Wellingtons: the Man AND the Boots

Military uniforms, fame and fashion have always been closely linked. Regimental dress uniforms were designed to stand out and impress young men into joining up – with the added bonus of attracting the opposite sex in the process. LOL!


When the French Revolutionary and Napoleonic wars (1792–1815) brought much of Europe into battle, it is hardly surprising that they also introduced many military fashions into civilian life.

In the 1790s officers in the British Army wore boots called ‘Hessians’, which were named after the German mercenaries who fought alongside the British in the American War of Independence (1775–83). Made of soft, highly polished calfskin, they were knee-high with a curved top, similar to a riding boot, but with a ‘V’ shape, decorated with a tassel, cut into the front.

Ordinary soldiers stationed in hot climates began to wear lightweight linen trousers instead of their normal woolen breeches. In England the fashion for wearing these tight-fitting trousers caught on in the 1800s, particularly associated with Beau Brummell, the style icon of his day.

Unfortunately, the tassel on ‘Hessian’ boots–which were designed to be worn with traditional breeches–made them difficult to wear with these newly fashionable trousers.

Duke of Wellington
Arthur Wellesley (1769–1852), 1st Duke of Wellington; Date painted: 1840–1842 by John Lucas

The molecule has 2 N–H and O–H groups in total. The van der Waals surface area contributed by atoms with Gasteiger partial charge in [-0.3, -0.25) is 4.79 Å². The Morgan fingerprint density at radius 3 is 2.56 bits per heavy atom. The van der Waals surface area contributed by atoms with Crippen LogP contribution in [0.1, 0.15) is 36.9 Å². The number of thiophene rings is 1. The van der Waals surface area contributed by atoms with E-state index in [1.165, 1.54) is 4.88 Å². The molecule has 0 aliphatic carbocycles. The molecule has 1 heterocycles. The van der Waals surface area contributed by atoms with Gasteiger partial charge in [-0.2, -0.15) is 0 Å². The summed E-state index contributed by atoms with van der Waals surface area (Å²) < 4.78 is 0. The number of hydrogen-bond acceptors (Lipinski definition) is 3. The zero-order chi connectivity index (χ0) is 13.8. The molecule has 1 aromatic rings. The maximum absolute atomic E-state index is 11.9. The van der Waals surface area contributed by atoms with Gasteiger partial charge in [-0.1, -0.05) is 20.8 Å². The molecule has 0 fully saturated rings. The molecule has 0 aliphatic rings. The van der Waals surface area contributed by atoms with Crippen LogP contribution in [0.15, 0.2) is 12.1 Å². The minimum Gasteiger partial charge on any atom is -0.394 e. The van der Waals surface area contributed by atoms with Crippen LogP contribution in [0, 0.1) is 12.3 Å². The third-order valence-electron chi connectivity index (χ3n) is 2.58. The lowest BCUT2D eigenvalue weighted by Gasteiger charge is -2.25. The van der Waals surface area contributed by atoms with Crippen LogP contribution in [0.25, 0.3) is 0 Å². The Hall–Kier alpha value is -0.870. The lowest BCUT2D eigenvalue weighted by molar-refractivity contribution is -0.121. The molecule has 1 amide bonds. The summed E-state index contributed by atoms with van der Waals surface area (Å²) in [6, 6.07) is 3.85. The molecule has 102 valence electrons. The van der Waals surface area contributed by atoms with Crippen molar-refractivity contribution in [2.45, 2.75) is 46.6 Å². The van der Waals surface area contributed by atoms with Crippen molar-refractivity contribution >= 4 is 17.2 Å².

Enter Arthur Wellesley, then Viscount Wellington, who asked his shoemaker, Mr Hoby of St James’s Street, London, to cut his boots lower and remove the tassel, thus making them easier to wear with the new trousers. When he won his great victory over Napoleon at the Battle of Waterloo in 1815, the new Duke of Wellington became a patriotic role model, and subsequent fashion icon. By 1817 his new style of boots had achieved the status of must-have fashionable footwear, and duly became known as ‘Wellingtons’.

Wellingtons remained fashionable past the Duke’s death in 1853, but declined in popularity when the ankle boot finally superseded them in the 1860s. Nonetheless they continued to be worn by senior officers in the British Army, seeing service in the Crimea and the First World War.

DukeWellingtons boots
Duke of Wellington’s boots on display
Wellington boots
another example of Wellington boots



Sharon Lathan

Sharon Lathan is the best-selling author of The Darcy Saga, a ten-volume sequel series to Jane Austen’s Pride & Prejudice.

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Joana Starnes

Totally agree with Brenda about Regency men in boots 😉 ! Very Mr Darcy!


There’s a lot about Georgian menswear and military uniforms in my blog and my new book at http://www.amazon.com/dp/B00UPI8BWG
Hope you don’t mind me mentioning it!


I’m doing a presentation on the Battle of Waterloo soon – I forgot about Wellingtons! Thank you for the reminder! Rain boots in the UK are all called Wellies, now, as I’m sure you know. No doubt you also know about the Prince Regent’s love of designing uniforms for military units.


Your repost of this today gives me an opportunity to tell you that not only did my presentation go swimmingly, but I was able to include a photo of postilion boots from the Royal Ontario Museum. Now those are impressive boots! Definitely not made for walking, they are so thick and heavy that the servant’s legs are protected from being crushed by the horses he rides amongst.

Brenda Webb

I love boots on men in the regency! Something very sexy about them IMHO! Thanks for sharing for now I know the difference in Hessians and Wellingtons. 🙂

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